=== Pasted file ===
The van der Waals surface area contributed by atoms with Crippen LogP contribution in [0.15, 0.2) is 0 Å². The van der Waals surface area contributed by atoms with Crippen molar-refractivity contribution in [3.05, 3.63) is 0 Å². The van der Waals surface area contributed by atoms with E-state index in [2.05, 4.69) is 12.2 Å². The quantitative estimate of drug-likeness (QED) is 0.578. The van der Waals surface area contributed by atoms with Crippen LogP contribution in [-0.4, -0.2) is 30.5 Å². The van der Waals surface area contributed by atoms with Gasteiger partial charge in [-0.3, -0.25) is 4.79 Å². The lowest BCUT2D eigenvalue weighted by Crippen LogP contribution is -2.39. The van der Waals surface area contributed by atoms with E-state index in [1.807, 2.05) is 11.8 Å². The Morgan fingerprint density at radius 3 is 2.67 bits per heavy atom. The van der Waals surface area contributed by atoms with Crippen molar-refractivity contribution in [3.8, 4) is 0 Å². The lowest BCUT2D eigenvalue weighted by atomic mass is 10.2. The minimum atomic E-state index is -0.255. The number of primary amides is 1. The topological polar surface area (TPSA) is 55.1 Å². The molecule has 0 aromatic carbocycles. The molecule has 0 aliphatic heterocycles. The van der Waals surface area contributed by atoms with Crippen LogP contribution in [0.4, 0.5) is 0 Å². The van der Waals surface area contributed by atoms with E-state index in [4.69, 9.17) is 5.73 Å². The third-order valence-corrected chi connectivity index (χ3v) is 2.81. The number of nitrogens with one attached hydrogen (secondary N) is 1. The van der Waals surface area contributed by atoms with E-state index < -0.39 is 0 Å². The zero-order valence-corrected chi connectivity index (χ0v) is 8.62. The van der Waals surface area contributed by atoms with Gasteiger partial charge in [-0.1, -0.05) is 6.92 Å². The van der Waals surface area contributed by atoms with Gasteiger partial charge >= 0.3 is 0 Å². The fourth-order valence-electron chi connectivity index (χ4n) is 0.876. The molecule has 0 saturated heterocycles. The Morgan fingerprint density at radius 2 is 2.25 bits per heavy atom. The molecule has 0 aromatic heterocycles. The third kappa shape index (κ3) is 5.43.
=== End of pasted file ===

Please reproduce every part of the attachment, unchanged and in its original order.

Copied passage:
The van der Waals surface area contributed by atoms with Crippen LogP contribution in [0.15, 0.2) is 0 Å². The van der Waals surface area contributed by atoms with Crippen molar-refractivity contribution in [3.05, 3.63) is 0 Å². The van der Waals surface area contributed by atoms with E-state index in [2.05, 4.69) is 12.2 Å². The quantitative estimate of drug-likeness (QED) is 0.578. The van der Waals surface area contributed by atoms with Crippen LogP contribution in [-0.4, -0.2) is 30.5 Å². The van der Waals surface area contributed by atoms with Gasteiger partial charge in [-0.3, -0.25) is 4.79 Å². The lowest BCUT2D eigenvalue weighted by Crippen LogP contribution is -2.39. The van der Waals surface area contributed by atoms with E-state index in [1.807, 2.05) is 11.8 Å². The Morgan fingerprint density at radius 3 is 2.67 bits per heavy atom. The van der Waals surface area contributed by atoms with Crippen molar-refractivity contribution in [3.8, 4) is 0 Å². The lowest BCUT2D eigenvalue weighted by atomic mass is 10.2. The minimum atomic E-state index is -0.255. The number of primary amides is 1. The topological polar surface area (TPSA) is 55.1 Å². The molecule has 0 aromatic carbocycles. The molecule has 0 aliphatic heterocycles. The van der Waals surface area contributed by atoms with Crippen LogP contribution in [0.4, 0.5) is 0 Å². The van der Waals surface area contributed by atoms with E-state index in [4.69, 9.17) is 5.73 Å². The third-order valence-corrected chi connectivity index (χ3v) is 2.81. The number of nitrogens with one attached hydrogen (secondary N) is 1. The van der Waals surface area contributed by atoms with E-state index < -0.39 is 0 Å². The zero-order valence-corrected chi connectivity index (χ0v) is 8.62. The van der Waals surface area contributed by atoms with Gasteiger partial charge in [-0.1, -0.05) is 6.92 Å². The van der Waals surface area contributed by atoms with Gasteiger partial charge >= 0.3 is 0 Å². The fourth-order valence-electron chi connectivity index (χ4n) is 0.876. The molecule has 0 saturated heterocycles. The Morgan fingerprint density at radius 2 is 2.25 bits per heavy atom. The molecule has 0 aromatic heterocycles. The third kappa shape index (κ3) is 5.43.